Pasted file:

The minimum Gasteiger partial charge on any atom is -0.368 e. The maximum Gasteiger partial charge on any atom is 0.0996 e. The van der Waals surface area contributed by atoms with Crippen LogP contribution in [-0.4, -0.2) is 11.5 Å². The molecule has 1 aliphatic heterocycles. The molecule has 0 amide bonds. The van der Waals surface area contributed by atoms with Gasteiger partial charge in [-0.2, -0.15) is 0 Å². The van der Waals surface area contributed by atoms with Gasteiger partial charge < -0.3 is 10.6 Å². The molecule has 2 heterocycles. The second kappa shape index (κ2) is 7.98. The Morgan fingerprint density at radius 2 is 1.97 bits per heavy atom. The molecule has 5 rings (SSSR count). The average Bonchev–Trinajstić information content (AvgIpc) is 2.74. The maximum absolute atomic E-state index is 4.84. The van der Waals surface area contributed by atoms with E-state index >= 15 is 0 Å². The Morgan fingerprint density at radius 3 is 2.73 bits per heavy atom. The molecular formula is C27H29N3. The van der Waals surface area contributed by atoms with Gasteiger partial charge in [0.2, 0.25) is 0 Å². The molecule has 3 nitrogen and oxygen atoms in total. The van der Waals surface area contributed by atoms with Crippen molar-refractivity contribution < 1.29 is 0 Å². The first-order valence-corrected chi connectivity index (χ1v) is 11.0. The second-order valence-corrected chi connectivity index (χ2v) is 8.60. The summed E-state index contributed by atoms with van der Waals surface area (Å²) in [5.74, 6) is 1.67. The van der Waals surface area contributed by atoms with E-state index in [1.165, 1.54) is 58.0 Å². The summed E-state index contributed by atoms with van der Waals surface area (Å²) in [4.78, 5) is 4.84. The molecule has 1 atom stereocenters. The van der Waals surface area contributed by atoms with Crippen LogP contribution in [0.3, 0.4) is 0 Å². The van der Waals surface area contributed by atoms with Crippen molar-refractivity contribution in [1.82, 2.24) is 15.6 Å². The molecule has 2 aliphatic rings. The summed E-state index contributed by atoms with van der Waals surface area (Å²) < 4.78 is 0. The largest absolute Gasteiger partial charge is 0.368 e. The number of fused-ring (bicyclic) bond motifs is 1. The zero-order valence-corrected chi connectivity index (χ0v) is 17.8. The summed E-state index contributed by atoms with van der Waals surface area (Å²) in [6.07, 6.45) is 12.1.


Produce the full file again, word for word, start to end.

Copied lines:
The minimum Gasteiger partial charge on any atom is -0.368 e. The maximum Gasteiger partial charge on any atom is 0.0996 e. The van der Waals surface area contributed by atoms with Crippen LogP contribution in [-0.4, -0.2) is 11.5 Å². The molecule has 1 aliphatic heterocycles. The molecule has 0 amide bonds. The van der Waals surface area contributed by atoms with Gasteiger partial charge in [-0.2, -0.15) is 0 Å². The van der Waals surface area contributed by atoms with Gasteiger partial charge < -0.3 is 10.6 Å². The molecule has 2 heterocycles. The second kappa shape index (κ2) is 7.98. The Morgan fingerprint density at radius 2 is 1.97 bits per heavy atom. The molecule has 5 rings (SSSR count). The average Bonchev–Trinajstić information content (AvgIpc) is 2.74. The maximum absolute atomic E-state index is 4.84. The van der Waals surface area contributed by atoms with E-state index >= 15 is 0 Å². The Morgan fingerprint density at radius 3 is 2.73 bits per heavy atom. The molecular formula is C27H29N3. The van der Waals surface area contributed by atoms with Gasteiger partial charge in [0.2, 0.25) is 0 Å². The molecule has 3 nitrogen and oxygen atoms in total. The van der Waals surface area contributed by atoms with Crippen molar-refractivity contribution < 1.29 is 0 Å². The first-order valence-corrected chi connectivity index (χ1v) is 11.0. The second-order valence-corrected chi connectivity index (χ2v) is 8.60. The summed E-state index contributed by atoms with van der Waals surface area (Å²) in [5.74, 6) is 1.67. The van der Waals surface area contributed by atoms with E-state index in [1.165, 1.54) is 58.0 Å². The summed E-state index contributed by atoms with van der Waals surface area (Å²) in [4.78, 5) is 4.84. The molecule has 1 atom stereocenters. The van der Waals surface area contributed by atoms with Crippen LogP contribution in [0.3, 0.4) is 0 Å². The van der Waals surface area contributed by atoms with Crippen molar-refractivity contribution in [1.82, 2.24) is 15.6 Å². The molecule has 2 aliphatic rings. The summed E-state index contributed by atoms with van der Waals surface area (Å²) < 4.78 is 0. The largest absolute Gasteiger partial charge is 0.368 e. The number of fused-ring (bicyclic) bond motifs is 1. The zero-order valence-corrected chi connectivity index (χ0v) is 17.8. The summed E-state index contributed by atoms with van der Waals surface area (Å²) in [6.07, 6.45) is 12.1.